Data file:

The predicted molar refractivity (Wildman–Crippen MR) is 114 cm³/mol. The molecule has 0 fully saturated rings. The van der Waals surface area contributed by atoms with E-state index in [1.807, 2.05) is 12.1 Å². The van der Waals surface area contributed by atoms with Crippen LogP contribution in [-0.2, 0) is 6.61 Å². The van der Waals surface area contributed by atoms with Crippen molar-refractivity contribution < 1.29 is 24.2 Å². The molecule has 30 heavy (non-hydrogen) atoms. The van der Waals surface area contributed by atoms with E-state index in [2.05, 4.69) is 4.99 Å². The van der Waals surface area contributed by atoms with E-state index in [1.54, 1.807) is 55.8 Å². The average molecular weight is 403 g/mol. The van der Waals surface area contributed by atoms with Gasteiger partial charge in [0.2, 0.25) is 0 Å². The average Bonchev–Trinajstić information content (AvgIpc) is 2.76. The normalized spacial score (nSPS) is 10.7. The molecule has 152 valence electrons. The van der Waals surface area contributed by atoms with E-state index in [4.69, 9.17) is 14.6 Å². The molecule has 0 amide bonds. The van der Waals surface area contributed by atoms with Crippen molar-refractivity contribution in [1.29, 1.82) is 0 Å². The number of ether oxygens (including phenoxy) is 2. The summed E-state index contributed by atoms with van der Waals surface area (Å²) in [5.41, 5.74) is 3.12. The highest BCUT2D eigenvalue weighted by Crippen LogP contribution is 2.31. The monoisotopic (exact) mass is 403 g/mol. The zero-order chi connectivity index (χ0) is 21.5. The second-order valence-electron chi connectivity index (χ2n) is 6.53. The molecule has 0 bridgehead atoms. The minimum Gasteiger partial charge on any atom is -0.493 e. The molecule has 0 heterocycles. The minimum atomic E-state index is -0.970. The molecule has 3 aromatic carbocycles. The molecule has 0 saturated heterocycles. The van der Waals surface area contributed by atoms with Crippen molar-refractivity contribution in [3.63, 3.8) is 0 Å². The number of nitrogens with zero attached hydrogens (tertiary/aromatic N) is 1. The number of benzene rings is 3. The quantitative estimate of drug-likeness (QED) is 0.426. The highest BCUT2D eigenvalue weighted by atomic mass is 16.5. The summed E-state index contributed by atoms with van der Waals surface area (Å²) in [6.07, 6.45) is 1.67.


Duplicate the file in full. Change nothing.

The predicted molar refractivity (Wildman–Crippen MR) is 114 cm³/mol. The molecule has 0 fully saturated rings. The van der Waals surface area contributed by atoms with E-state index in [1.807, 2.05) is 12.1 Å². The van der Waals surface area contributed by atoms with Crippen LogP contribution in [-0.2, 0) is 6.61 Å². The van der Waals surface area contributed by atoms with Crippen molar-refractivity contribution < 1.29 is 24.2 Å². The molecule has 30 heavy (non-hydrogen) atoms. The van der Waals surface area contributed by atoms with E-state index in [2.05, 4.69) is 4.99 Å². The van der Waals surface area contributed by atoms with E-state index in [1.54, 1.807) is 55.8 Å². The average molecular weight is 403 g/mol. The van der Waals surface area contributed by atoms with Gasteiger partial charge in [0.2, 0.25) is 0 Å². The average Bonchev–Trinajstić information content (AvgIpc) is 2.76. The normalized spacial score (nSPS) is 10.7. The molecule has 152 valence electrons. The van der Waals surface area contributed by atoms with E-state index in [4.69, 9.17) is 14.6 Å². The molecule has 0 amide bonds. The van der Waals surface area contributed by atoms with Crippen molar-refractivity contribution in [1.29, 1.82) is 0 Å². The number of ether oxygens (including phenoxy) is 2. The summed E-state index contributed by atoms with van der Waals surface area (Å²) in [5.41, 5.74) is 3.12. The highest BCUT2D eigenvalue weighted by Crippen LogP contribution is 2.31. The monoisotopic (exact) mass is 403 g/mol. The zero-order chi connectivity index (χ0) is 21.5. The second-order valence-electron chi connectivity index (χ2n) is 6.53. The molecule has 0 bridgehead atoms. The minimum Gasteiger partial charge on any atom is -0.493 e. The molecule has 0 heterocycles. The minimum atomic E-state index is -0.970. The molecule has 3 aromatic carbocycles. The molecule has 0 saturated heterocycles. The van der Waals surface area contributed by atoms with Crippen molar-refractivity contribution in [3.63, 3.8) is 0 Å². The number of nitrogens with zero attached hydrogens (tertiary/aromatic N) is 1. The number of benzene rings is 3. The quantitative estimate of drug-likeness (QED) is 0.426. The highest BCUT2D eigenvalue weighted by atomic mass is 16.5. The summed E-state index contributed by atoms with van der Waals surface area (Å²) in [6.07, 6.45) is 1.67.